There is an open question of whether it is worthwhile to have a list of "one-person teams" like the one I added to this page. It is my opinion that this is information that people are interested in and are actively seeking out with some regularity, so it should be included (with some modifications). I have explicitly not added any information outside of the team, roster, year, and placement to present this table as neutrally as possible. I also intend to create pages for every player of every team. -Kevin Wang (talk) 16:28, 21 June 2021 (CDT)
- Thanks for all the discussion in the last day. I did the previously mentioned expansion of the early section. I have also commented off the table until a consensus is reached for what are acceptable guidelines for which teams are in it - I still intend to go through and make pages for the players listed, and anyone reading this can help with that too. I still think that is information that is worth having, but perhaps it is better suited for another format. -Kevin Wang (talk) 18:07, 22 June 2021 (CDT)
As one of the people mentioned on this page, I do not think it is a good idea for this page to contain a "list of one person teams" for a multitude of reasons.
(1) The name "one-person team" can be interpreted as derogatory, and I do not think it is a good idea for a (public) history of quizbowl to be derogatory towards people whose only crime is not getting a ton of tossup points.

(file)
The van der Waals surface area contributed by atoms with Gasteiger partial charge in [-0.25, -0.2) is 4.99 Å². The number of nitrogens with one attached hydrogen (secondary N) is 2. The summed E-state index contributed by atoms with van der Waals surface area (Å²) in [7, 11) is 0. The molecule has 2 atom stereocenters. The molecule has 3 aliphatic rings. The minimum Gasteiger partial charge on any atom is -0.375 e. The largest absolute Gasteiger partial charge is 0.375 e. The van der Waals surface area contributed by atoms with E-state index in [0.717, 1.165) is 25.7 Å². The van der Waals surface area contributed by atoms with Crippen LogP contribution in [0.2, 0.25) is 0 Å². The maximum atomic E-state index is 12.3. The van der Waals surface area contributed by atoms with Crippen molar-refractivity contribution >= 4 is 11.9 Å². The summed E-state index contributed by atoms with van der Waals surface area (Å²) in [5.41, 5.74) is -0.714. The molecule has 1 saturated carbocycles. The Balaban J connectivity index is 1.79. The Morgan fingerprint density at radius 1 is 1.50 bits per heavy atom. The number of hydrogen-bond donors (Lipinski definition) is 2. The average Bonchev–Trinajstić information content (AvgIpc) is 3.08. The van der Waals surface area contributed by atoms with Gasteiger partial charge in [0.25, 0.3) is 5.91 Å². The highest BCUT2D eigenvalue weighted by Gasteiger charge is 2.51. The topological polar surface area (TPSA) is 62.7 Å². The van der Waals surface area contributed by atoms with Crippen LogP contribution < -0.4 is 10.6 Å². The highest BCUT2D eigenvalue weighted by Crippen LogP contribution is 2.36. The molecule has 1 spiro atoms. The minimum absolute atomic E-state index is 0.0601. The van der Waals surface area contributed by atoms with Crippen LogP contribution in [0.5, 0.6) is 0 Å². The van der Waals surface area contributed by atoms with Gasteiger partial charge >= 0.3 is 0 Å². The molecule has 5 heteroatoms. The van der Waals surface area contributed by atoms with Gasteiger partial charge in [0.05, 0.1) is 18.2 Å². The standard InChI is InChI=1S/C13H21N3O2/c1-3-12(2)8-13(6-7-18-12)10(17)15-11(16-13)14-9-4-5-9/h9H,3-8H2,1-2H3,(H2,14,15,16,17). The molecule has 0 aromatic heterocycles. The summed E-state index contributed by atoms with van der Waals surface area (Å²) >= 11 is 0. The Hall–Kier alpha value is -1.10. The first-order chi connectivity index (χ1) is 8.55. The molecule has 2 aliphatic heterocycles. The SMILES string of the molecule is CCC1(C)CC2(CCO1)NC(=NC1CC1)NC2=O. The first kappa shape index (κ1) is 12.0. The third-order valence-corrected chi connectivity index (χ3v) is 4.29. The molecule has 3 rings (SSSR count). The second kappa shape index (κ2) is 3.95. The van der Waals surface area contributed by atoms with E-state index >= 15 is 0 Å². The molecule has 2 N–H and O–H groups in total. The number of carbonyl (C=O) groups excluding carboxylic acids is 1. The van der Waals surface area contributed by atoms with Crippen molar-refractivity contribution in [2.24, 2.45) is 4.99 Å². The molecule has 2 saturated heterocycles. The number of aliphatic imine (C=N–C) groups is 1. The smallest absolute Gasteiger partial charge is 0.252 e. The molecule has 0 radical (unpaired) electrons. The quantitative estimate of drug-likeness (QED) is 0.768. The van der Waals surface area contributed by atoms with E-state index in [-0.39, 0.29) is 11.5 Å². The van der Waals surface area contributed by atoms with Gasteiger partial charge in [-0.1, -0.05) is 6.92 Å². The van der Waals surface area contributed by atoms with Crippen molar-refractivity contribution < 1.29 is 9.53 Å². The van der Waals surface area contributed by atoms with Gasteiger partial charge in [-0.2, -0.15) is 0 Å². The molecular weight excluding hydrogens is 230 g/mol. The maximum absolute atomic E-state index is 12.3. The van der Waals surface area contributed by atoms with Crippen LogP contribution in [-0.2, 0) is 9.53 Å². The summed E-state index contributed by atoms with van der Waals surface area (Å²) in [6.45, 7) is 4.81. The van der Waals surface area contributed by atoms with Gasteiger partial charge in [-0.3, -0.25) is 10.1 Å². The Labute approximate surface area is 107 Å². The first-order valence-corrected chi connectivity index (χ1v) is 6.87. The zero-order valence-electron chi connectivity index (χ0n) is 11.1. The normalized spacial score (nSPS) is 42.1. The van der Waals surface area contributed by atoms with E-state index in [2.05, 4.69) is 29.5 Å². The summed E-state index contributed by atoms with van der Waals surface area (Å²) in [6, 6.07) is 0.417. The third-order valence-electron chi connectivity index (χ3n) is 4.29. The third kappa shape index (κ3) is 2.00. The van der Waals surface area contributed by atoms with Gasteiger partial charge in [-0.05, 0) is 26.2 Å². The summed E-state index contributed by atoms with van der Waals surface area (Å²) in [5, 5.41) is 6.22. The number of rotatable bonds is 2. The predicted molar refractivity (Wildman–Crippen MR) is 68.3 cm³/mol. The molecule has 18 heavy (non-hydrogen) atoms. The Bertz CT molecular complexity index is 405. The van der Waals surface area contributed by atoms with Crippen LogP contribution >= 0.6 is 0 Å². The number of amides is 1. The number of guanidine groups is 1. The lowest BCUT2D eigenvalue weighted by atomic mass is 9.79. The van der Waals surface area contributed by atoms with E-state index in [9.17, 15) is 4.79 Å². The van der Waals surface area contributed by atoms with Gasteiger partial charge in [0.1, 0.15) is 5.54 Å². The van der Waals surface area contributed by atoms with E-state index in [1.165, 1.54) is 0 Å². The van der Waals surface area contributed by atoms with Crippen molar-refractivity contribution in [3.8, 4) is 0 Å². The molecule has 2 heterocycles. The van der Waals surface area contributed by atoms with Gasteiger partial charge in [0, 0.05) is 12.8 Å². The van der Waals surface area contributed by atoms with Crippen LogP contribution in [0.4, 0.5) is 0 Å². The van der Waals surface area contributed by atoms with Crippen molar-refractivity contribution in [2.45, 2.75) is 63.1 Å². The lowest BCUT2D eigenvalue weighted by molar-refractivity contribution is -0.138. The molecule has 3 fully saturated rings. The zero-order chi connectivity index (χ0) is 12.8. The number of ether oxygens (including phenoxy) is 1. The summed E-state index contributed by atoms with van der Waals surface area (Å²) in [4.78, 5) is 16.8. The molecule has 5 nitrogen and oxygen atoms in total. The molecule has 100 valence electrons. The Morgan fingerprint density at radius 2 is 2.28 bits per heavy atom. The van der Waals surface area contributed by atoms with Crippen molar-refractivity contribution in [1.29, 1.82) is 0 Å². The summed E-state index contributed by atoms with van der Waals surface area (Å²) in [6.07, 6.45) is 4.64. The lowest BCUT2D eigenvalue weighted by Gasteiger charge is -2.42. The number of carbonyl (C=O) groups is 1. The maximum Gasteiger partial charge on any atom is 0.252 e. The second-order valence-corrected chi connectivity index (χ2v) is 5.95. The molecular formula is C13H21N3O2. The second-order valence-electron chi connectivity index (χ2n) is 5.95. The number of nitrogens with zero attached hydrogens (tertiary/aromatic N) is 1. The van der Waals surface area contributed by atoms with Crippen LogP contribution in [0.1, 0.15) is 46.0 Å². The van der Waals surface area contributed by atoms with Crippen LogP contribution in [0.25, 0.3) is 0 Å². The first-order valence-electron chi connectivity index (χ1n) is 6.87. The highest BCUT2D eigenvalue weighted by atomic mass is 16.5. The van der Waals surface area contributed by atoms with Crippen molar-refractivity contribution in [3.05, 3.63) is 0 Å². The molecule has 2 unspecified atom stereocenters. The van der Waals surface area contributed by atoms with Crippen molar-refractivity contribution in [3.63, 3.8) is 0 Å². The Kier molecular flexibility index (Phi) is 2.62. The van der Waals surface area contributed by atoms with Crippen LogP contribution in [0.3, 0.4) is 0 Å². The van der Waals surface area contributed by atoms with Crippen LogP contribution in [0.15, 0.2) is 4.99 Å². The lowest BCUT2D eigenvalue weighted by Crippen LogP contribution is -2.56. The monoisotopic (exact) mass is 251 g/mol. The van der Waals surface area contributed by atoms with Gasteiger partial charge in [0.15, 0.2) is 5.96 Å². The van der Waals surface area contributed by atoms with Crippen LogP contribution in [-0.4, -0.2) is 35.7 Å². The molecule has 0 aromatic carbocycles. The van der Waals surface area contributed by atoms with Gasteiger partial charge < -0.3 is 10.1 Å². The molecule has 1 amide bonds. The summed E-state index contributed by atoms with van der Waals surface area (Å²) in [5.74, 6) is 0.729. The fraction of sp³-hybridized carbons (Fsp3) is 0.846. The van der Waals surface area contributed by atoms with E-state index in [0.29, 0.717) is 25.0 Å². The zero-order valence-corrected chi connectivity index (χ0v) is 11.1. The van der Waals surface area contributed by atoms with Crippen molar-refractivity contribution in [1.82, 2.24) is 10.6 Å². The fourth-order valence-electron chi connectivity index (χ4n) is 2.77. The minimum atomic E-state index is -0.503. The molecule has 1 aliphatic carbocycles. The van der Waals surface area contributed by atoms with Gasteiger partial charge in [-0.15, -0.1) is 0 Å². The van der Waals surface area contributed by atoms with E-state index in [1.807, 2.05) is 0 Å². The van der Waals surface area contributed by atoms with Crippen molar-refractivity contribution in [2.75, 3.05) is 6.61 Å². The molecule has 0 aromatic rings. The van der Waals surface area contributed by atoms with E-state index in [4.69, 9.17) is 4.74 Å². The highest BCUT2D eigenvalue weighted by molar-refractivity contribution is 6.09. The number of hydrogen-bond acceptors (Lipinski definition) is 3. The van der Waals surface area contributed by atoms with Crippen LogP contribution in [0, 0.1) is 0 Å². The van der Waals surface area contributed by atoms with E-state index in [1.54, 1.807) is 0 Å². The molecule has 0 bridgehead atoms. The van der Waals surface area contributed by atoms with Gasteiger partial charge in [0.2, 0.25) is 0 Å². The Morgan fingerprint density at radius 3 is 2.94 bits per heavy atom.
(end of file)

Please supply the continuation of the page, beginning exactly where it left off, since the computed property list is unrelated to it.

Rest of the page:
(2) The criteria for defining a "one-person team" are quite arbitrary (there's no real significance to the "2/3 of a team's scoring" clause), and I don't think it's either useful or informative to demean the skill of the majority of the players on a "one-person team" based on arbitrary criteria.
(3) The name "one-person team" suggests that if that team only included a single person, it would have performed similarly to the full team. As a player on one of these "one-man teams," I can guarantee that this is false. After all, bonuses are worth around twice as much as tossups, and many of these players contribute significantly on the bonuses in ways that aren't really apparent from team statistics.
(4) Classifying a team as "one-person" can basically erase the contribution of specialist or hyper-specialist players (and it has, especially in the case of Justin Wytmar, whom I believe to be an extremely good history specialist - he made Illinois NASAT, after all! same for my own team's Vishal Sareddy, and probably many more people on this list), fueling the misconception that generalism is the only way to play/be good at quizbowl. This is an extremely dangerous perception, one that I have spent a lot of time trying to eradicate in the novice players I've worked with. I don't think very many experienced players will be affected by this, but there are always new players who wander into the wiki and start looking around, and I don't think it's good for them to feel that they have to become a top hypergeneralist carry or whatever to be successful at quizbowl.